Background: Neuromyelitis optica (NMO, Devic disease) is a severely disabling autoimmune disorder of the CNS, which was considered a subtype of multiple sclerosis (MS) for many decades. Recently, however, highly specific serum autoantibodies (termed NMO-IgG or AQP4-Ab) have been discovered in a subset (60-80%) of patients with NMO. These antibodies were subsequently shown to be directly involved in the pathogenesis of the condition. AQP4-Ab positive NMO is now considered an immunopathogenetically distinct disease in its own right. However, to date little is known about the cerebrospinal fluid (CSF) in AQP4-Ab positive NMO.
Objective: To describe systematically the CSF profile of AQP4-Ab positive patients with NMO or its formes frustes, longitudinally extensive myelitis and optic neuritis.
Material and methods: Cytological and protein biochemical results from 211 lumbar punctures in 89 AQP4-Ab positive patients of mostly Caucasian origin with neuromyelitis optica spectrum disorders (NMOSD) were analysed retrospectively.
Results: CSF-restricted oligoclonal IgG bands, a hallmark of MS, were absent in most patients. If present, intrathecal IgG (and, more rarely, IgM) synthesis was low, transient, and, importantly, restricted to acute relapses. CSF pleocytosis was present in around 50% of samples, was mainly mild (median, 19 cells/μl; range 6-380), and frequently included neutrophils, eosinophils, activated lymphocytes, and/or plasma cells. Albumin CSF/serum ratios, total protein and CSF L-lactate levels correlated significantly with disease activity as well as with the length of the spinal cord lesions in patients with acute myelitis. CSF findings differed significantly between patients with acute myelitis and patients with acute optic neuritis at the time of LP. Pleocytosis and blood CSF barrier dysfunction were also present during remission in some patients, possibly indicating sustained subclinical disease activity.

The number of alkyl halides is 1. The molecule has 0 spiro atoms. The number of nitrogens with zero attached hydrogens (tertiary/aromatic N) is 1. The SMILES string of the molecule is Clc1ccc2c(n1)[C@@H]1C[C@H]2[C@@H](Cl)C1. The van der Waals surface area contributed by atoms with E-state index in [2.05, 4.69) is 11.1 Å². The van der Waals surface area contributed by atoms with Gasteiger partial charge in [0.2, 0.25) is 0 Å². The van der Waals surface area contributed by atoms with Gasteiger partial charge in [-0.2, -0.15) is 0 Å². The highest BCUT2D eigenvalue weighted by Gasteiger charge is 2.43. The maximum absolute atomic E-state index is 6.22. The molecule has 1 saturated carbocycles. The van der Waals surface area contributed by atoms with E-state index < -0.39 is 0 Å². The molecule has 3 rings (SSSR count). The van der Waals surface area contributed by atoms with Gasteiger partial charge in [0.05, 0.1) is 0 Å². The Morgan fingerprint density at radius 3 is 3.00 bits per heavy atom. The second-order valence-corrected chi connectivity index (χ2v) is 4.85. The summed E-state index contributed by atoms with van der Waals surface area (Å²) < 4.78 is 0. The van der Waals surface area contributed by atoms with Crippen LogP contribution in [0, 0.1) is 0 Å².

Conclusion: AQP4-Ab positive NMOSD is characterized by CSF features that are distinct from those in MS. Our findings are important for the differential diagnosis of MS and NMOSD and add to our understanding of the immunopathogenesis of this devastating condition.
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